• Verticalized networks that deliver industry-specific value: Incredible Health targets healthcare workers and Bravado focuses on sales professionals. Each offers users to create a digital identity that specifically addresses the nuances of their particular industry. This model can extend to other verticals where certifications and forms of networking are nuanced and can’t be accurately captured via LinkedIn.
  • LinkedIn 2.0: LinkedIn is incredibly difficult to disrupt given its network effects. But with a younger generation of workers that is increasingly not on LinkedIn and new types of workers (e.g. freelancers) that aren’t adequately served by the static timeline model of LinkedIn, there is a massive opportunity to create a new professional network. Contra (Cowboy portfolio company) is starting to build towards this vision with a focus on independent workers.

Community: The People Who Keep You Going

Community is an increasingly important asset in your personal and professional journey. We’ve seen a rise of new community-oriented companies over the past few years, which I’ve written about previously here. Just like we have gyms for our physical wellness and therapist for our mental wellness, I believe there will be a new space for our career wellness — this will be a space that is rooted in a community of like-minded peers. But in order to grow to become a meaningful business, there is a lot to be built beyond the community.

  • Expanding beyond community to deliver additional and measurable value to members: As companies where community is the product continue to be built, there will be an increasing need to find ways to deliver differentiated and additional value and that members can measure and are willing to pay for. Career Karma has done this by leveraging the power of the community for information and accountability for reskillers but also expanding to provide personalized guidance on training pathways and offering a digital portfolio for users.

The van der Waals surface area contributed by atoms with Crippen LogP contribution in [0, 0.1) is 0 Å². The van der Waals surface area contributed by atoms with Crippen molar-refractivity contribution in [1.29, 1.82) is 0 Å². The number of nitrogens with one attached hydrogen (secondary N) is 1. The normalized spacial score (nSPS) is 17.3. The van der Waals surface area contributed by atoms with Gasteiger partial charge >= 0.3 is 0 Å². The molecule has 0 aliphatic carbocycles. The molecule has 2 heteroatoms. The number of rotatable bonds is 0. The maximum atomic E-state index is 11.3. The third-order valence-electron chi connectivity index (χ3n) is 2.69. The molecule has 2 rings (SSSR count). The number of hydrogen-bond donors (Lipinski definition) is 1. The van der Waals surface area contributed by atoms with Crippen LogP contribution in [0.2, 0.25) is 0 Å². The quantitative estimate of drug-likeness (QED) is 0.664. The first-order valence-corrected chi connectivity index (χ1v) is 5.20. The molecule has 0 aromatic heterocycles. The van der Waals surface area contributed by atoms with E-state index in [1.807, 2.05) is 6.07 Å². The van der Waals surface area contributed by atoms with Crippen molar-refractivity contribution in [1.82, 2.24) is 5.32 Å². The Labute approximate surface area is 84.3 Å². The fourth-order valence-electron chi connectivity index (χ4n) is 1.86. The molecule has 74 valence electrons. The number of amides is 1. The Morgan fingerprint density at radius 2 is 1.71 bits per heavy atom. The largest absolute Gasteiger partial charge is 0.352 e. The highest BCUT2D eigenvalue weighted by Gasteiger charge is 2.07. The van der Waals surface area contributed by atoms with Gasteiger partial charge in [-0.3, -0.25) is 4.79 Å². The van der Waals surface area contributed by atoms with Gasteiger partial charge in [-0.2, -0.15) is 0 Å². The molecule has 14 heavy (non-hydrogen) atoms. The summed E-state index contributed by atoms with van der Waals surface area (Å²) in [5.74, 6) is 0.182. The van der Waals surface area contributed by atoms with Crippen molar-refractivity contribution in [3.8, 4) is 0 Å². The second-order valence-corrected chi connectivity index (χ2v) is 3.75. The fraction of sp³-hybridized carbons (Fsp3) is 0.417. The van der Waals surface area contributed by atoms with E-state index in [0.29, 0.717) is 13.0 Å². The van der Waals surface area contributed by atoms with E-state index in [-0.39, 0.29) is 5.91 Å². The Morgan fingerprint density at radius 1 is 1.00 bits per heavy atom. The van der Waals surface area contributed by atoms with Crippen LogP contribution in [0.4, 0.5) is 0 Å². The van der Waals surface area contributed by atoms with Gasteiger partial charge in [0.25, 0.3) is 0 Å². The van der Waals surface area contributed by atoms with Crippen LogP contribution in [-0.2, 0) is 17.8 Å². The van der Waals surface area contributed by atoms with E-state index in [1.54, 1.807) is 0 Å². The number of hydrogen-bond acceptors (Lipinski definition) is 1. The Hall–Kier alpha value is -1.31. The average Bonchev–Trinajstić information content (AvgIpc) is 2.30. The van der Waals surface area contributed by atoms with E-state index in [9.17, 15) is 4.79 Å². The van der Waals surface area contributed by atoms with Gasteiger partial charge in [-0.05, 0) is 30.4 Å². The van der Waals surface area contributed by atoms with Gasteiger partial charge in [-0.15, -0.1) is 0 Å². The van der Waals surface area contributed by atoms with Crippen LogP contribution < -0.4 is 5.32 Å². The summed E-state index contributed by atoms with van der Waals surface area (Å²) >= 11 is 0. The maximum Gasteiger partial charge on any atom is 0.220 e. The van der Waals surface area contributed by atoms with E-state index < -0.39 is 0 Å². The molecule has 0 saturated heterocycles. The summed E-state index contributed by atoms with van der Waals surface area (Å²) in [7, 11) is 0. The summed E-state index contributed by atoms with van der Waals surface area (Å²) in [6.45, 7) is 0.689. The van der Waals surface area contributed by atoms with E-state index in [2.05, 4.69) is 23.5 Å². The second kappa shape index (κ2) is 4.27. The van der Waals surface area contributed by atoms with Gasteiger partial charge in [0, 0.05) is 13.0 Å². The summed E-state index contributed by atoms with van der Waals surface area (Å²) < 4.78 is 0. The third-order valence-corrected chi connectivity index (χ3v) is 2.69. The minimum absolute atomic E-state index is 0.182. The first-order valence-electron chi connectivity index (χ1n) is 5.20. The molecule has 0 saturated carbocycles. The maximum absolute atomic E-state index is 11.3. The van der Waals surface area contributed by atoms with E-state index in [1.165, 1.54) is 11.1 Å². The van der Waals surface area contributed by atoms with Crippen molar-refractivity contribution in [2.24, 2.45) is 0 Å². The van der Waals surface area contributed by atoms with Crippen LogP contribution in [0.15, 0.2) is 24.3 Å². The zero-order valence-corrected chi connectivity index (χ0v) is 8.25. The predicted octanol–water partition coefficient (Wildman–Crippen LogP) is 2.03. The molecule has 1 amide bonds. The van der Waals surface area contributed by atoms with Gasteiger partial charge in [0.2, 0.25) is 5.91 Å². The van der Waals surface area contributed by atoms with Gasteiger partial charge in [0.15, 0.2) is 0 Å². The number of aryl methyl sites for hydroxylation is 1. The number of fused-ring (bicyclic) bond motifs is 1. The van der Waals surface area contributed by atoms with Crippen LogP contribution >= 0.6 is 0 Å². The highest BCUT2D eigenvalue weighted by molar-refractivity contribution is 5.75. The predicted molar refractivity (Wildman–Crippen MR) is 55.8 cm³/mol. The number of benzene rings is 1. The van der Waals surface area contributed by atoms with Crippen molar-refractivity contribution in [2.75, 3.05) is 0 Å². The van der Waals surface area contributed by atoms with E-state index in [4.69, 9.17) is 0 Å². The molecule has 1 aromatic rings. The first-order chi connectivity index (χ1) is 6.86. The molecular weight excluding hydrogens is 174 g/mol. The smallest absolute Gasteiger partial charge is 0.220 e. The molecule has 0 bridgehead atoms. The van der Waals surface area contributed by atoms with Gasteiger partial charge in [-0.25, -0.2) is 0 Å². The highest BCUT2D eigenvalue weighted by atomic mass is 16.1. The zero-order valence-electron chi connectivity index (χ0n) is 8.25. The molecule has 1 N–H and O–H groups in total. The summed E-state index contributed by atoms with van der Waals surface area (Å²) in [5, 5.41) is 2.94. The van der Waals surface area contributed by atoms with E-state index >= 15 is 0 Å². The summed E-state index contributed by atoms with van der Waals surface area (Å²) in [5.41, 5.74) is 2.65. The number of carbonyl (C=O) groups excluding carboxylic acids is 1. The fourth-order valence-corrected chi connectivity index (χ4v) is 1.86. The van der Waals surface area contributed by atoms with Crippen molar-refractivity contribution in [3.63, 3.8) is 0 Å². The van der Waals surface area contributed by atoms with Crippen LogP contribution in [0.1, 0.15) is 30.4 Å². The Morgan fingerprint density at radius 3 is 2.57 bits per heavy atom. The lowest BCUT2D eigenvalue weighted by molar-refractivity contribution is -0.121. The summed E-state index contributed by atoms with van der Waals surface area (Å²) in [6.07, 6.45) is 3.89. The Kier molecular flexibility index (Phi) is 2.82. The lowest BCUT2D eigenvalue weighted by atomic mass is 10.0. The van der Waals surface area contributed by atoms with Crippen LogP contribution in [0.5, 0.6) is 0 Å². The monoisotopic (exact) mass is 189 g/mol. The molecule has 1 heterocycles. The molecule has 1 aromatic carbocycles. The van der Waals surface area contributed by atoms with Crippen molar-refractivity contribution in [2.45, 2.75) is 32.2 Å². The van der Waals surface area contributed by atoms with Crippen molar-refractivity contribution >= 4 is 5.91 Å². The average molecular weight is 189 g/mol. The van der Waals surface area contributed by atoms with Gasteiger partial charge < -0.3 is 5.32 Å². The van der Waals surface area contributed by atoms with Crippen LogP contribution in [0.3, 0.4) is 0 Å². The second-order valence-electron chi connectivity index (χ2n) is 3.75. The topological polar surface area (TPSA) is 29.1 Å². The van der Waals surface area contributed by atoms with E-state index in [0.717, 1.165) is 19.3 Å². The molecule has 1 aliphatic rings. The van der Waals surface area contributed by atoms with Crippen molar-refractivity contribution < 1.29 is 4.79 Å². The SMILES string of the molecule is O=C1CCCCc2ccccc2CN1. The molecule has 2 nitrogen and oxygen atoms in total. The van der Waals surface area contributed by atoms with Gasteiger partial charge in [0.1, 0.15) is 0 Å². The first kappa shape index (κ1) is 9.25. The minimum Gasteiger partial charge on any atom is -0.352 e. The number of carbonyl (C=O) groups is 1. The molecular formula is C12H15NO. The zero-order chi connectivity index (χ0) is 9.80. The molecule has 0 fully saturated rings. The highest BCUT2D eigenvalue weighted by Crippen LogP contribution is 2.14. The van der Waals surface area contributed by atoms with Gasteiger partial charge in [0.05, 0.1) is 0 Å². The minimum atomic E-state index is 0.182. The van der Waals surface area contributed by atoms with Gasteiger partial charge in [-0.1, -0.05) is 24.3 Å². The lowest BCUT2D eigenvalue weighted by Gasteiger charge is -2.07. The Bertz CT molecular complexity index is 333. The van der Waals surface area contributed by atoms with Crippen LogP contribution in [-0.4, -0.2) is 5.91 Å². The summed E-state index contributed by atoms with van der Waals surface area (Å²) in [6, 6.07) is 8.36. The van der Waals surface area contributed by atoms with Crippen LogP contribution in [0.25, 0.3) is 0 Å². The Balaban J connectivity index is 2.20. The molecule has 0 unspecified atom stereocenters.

It’s Time to Build a More Equitable Future

The opportunity to support workers who are searching and applying for, currently working, and/or in the process of pivoting to a new career is massive. It is hard to understate the tectonic shifts that are happening in the workforce and that has only been accelerated by COVID. If you are building towards a future that helps to empower workers, regardless of their zip code, background, race, and/or gender, please reach out to me at

Originally published at

Partner at Reach Capital. Cowboy Ventures and Emerson Collective alum. Writing at!